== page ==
My Geraniums

I’ve been propagating fancy-leaved and variegated pelargoniums for more than ten years. Many of my plants are grown from cuttings that were given to me by my mother, Elizabeth Shapiro, a native of Vienna, Austria, who lived since 1947 in Inglewood, California, where I grew up.

Mom was the original plant kleptomaniac. When she saw a geranium she liked, say, in a planter box in a shopping mall, she’d discretely pinch a cutting, tuck it in her ample handbag, and stick it in a glass of water near the kitchen sink. When it had a few roots, it would be moved to any one of the many dozen containers on her patio. Every time I visited she’d give me a cutting or two. Among my favorites is Regal Pelargonium ‘Amethyst’, a woody plant that can get leggy, but takes well to propagating from cuttings in our small greenhouse. Having a good-looking specimen or two on the deck every summer is one way to keep my mother’s memory alive.

Last winter, I received a packet of ten seeds of Pelargonium x hortorum ‘Black Velvet Rose,’ hybrid geranium. It was a garden club “challenge class,” and the challenge was to exhibit one plant in a show on April 15. I started the seeds on January 15 under a grow-light in the brightest spot in the house, our dining room table. (The greenhouse is kept at 55 degrees, too cool for seed propagation.) I coddled those ten babies, rotated them, misted them with seedling fertilizer, etc., etc. Nevertheless, my specimen was the puniest in the show. The winners were a foot high, with large, darkly velvety leaves and showy bi-colored pink and white flowers. Undaunted, I brought my little plants outside in mid-May. Today, it looks like they’re ready for transplanting. Maybe they’ll finally achieve their full glory after a few feedings of the “Concime per Gerani” plant food I bought in Lévanto.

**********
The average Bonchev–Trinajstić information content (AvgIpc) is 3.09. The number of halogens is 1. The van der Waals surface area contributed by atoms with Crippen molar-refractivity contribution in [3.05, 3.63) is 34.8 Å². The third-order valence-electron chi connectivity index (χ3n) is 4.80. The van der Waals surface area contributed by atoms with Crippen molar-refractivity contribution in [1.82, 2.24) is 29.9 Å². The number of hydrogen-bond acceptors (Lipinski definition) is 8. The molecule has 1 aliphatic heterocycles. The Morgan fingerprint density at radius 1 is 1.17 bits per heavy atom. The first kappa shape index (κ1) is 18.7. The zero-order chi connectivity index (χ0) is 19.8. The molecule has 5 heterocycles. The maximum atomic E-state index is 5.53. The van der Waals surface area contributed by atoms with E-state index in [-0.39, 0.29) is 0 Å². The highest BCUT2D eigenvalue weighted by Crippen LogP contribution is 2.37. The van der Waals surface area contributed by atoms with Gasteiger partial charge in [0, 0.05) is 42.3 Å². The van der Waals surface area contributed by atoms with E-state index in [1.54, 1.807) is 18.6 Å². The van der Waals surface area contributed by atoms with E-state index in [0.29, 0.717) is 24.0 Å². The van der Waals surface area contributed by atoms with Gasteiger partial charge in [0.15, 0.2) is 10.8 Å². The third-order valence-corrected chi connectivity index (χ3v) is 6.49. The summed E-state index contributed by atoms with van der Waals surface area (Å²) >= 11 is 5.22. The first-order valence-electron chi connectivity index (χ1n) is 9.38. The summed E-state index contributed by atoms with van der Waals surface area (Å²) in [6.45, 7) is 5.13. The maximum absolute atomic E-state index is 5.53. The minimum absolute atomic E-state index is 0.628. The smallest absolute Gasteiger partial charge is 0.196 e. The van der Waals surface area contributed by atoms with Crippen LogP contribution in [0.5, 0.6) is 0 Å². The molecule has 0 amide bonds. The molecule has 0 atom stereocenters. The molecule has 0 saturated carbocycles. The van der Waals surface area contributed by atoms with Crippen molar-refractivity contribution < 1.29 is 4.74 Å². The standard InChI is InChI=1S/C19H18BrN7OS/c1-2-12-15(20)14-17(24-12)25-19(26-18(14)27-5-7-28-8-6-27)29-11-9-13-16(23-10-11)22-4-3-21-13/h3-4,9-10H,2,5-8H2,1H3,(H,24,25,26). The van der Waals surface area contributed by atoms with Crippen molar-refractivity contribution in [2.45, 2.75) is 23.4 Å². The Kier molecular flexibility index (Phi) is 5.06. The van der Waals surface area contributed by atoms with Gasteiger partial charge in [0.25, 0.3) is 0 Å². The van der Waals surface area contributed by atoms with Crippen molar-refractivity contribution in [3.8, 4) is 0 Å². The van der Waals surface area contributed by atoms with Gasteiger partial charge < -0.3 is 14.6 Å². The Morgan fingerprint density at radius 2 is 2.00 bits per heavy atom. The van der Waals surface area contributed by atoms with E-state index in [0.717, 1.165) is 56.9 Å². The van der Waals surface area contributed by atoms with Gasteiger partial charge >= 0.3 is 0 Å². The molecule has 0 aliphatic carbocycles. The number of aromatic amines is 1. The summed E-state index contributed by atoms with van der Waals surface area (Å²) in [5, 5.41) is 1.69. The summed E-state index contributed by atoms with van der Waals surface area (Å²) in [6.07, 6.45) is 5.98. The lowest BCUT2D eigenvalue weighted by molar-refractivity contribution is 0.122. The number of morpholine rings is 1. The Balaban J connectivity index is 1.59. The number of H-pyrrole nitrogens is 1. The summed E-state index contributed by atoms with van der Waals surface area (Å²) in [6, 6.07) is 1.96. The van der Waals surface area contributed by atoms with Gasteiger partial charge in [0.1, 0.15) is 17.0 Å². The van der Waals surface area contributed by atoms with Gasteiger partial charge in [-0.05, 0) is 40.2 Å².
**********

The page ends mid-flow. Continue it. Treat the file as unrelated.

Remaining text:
Ten little Pelargonium x hortorum ‘Black Velvet Rose’ geraniums.

Regal pelargonium ‘Amethyst’ featured in a “pot-et-fleurs” mixed planting designed for a garden club show. The pot also contains pelargonium ‘Mrs. Pollock’, Neomarica caerulea (fan iris, given to me by my friend Jean Schon), Phyllitis scolopendrium ‘Undulatum’ (hart’s tongue fern), creeping Jenny, and spider plant, also from Mom’s garden.

About writedesigner

Graphic designer, writer, and gardener Ellen Shapiro is based in Irvington, New York. A frequent contributor to design blogs and magazines including Print, Imprint,, Communication Arts, and Etapes, she writes about trends, issues and personalities in design, illustration, photography, and visual culture around the world.
This entry was posted in Horticulture, In My Garden, What's Blooming Now and tagged , , , , , , , , . Bookmark the permalink.

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